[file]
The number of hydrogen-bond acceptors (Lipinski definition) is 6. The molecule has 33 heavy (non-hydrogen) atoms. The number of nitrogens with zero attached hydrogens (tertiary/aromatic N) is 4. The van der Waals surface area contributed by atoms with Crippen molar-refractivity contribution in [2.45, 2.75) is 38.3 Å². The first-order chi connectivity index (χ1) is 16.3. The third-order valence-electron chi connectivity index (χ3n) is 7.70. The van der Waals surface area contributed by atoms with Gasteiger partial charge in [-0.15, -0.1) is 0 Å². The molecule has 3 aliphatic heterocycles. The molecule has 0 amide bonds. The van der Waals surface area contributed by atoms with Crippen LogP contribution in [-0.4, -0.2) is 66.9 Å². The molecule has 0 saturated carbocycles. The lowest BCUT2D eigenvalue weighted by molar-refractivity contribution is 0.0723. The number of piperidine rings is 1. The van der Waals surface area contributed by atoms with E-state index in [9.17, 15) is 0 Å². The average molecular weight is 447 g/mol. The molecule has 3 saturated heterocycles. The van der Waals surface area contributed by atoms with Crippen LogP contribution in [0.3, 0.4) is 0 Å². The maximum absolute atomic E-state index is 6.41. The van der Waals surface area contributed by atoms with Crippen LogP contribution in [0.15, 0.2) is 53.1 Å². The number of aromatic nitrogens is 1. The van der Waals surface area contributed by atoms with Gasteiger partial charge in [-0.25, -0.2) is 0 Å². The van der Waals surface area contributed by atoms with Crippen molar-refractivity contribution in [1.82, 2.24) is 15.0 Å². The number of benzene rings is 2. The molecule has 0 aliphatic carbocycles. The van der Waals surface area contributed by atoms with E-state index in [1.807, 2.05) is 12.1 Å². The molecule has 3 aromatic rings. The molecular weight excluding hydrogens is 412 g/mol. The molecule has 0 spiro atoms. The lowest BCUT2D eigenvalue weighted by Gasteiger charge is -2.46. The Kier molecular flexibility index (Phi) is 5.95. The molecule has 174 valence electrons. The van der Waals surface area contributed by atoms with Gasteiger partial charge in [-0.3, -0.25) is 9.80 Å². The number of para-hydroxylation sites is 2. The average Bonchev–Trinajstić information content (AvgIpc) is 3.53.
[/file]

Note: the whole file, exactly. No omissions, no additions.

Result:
The number of hydrogen-bond acceptors (Lipinski definition) is 6. The molecule has 33 heavy (non-hydrogen) atoms. The number of nitrogens with zero attached hydrogens (tertiary/aromatic N) is 4. The van der Waals surface area contributed by atoms with Crippen molar-refractivity contribution in [2.45, 2.75) is 38.3 Å². The first-order chi connectivity index (χ1) is 16.3. The third-order valence-electron chi connectivity index (χ3n) is 7.70. The van der Waals surface area contributed by atoms with Gasteiger partial charge in [-0.15, -0.1) is 0 Å². The molecule has 3 aliphatic heterocycles. The molecule has 0 amide bonds. The van der Waals surface area contributed by atoms with Crippen LogP contribution in [-0.4, -0.2) is 66.9 Å². The molecule has 0 saturated carbocycles. The lowest BCUT2D eigenvalue weighted by molar-refractivity contribution is 0.0723. The number of piperidine rings is 1. The van der Waals surface area contributed by atoms with E-state index in [9.17, 15) is 0 Å². The average molecular weight is 447 g/mol. The molecule has 3 saturated heterocycles. The van der Waals surface area contributed by atoms with Crippen LogP contribution in [0.3, 0.4) is 0 Å². The maximum absolute atomic E-state index is 6.41. The van der Waals surface area contributed by atoms with Crippen LogP contribution in [0.15, 0.2) is 53.1 Å². The number of aromatic nitrogens is 1. The van der Waals surface area contributed by atoms with Gasteiger partial charge in [-0.25, -0.2) is 0 Å². The van der Waals surface area contributed by atoms with Crippen molar-refractivity contribution in [1.82, 2.24) is 15.0 Å². The number of benzene rings is 2. The molecule has 0 aliphatic carbocycles. The van der Waals surface area contributed by atoms with E-state index in [1.807, 2.05) is 12.1 Å². The molecule has 3 aromatic rings. The molecular weight excluding hydrogens is 412 g/mol. The molecule has 0 spiro atoms. The lowest BCUT2D eigenvalue weighted by Gasteiger charge is -2.46. The Kier molecular flexibility index (Phi) is 5.95. The molecule has 174 valence electrons. The van der Waals surface area contributed by atoms with Gasteiger partial charge in [-0.3, -0.25) is 9.80 Å². The number of para-hydroxylation sites is 2. The average Bonchev–Trinajstić information content (AvgIpc) is 3.53.